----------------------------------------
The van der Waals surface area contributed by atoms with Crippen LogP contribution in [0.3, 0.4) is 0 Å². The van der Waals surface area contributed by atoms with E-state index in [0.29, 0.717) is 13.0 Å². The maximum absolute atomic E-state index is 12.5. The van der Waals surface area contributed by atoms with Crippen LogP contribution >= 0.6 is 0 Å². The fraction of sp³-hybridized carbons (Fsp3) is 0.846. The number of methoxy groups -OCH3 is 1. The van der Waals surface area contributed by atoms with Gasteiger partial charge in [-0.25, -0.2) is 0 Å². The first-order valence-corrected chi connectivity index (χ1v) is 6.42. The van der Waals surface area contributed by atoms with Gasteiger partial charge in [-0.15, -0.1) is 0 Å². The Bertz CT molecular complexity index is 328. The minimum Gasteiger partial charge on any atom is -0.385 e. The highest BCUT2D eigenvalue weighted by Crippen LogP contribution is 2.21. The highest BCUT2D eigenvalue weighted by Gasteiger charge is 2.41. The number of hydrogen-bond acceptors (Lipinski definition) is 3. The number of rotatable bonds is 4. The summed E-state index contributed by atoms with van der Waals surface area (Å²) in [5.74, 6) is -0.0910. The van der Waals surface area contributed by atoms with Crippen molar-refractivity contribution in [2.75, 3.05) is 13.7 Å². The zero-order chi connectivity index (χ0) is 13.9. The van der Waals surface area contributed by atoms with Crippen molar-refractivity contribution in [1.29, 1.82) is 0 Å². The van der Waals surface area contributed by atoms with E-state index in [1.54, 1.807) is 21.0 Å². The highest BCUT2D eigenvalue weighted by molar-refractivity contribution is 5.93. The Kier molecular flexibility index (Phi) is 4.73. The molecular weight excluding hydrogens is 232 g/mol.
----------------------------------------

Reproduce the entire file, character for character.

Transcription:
The van der Waals surface area contributed by atoms with Crippen LogP contribution in [0.3, 0.4) is 0 Å². The van der Waals surface area contributed by atoms with E-state index in [0.29, 0.717) is 13.0 Å². The maximum absolute atomic E-state index is 12.5. The van der Waals surface area contributed by atoms with Crippen LogP contribution >= 0.6 is 0 Å². The fraction of sp³-hybridized carbons (Fsp3) is 0.846. The number of methoxy groups -OCH3 is 1. The van der Waals surface area contributed by atoms with Gasteiger partial charge in [-0.25, -0.2) is 0 Å². The first-order valence-corrected chi connectivity index (χ1v) is 6.42. The van der Waals surface area contributed by atoms with Gasteiger partial charge in [-0.15, -0.1) is 0 Å². The Bertz CT molecular complexity index is 328. The minimum Gasteiger partial charge on any atom is -0.385 e. The highest BCUT2D eigenvalue weighted by Crippen LogP contribution is 2.21. The highest BCUT2D eigenvalue weighted by Gasteiger charge is 2.41. The number of hydrogen-bond acceptors (Lipinski definition) is 3. The number of rotatable bonds is 4. The summed E-state index contributed by atoms with van der Waals surface area (Å²) in [5.74, 6) is -0.0910. The van der Waals surface area contributed by atoms with Crippen molar-refractivity contribution in [2.75, 3.05) is 13.7 Å². The zero-order chi connectivity index (χ0) is 13.9. The van der Waals surface area contributed by atoms with Crippen molar-refractivity contribution in [1.29, 1.82) is 0 Å². The van der Waals surface area contributed by atoms with E-state index in [1.54, 1.807) is 21.0 Å². The highest BCUT2D eigenvalue weighted by molar-refractivity contribution is 5.93. The Kier molecular flexibility index (Phi) is 4.73. The molecular weight excluding hydrogens is 232 g/mol.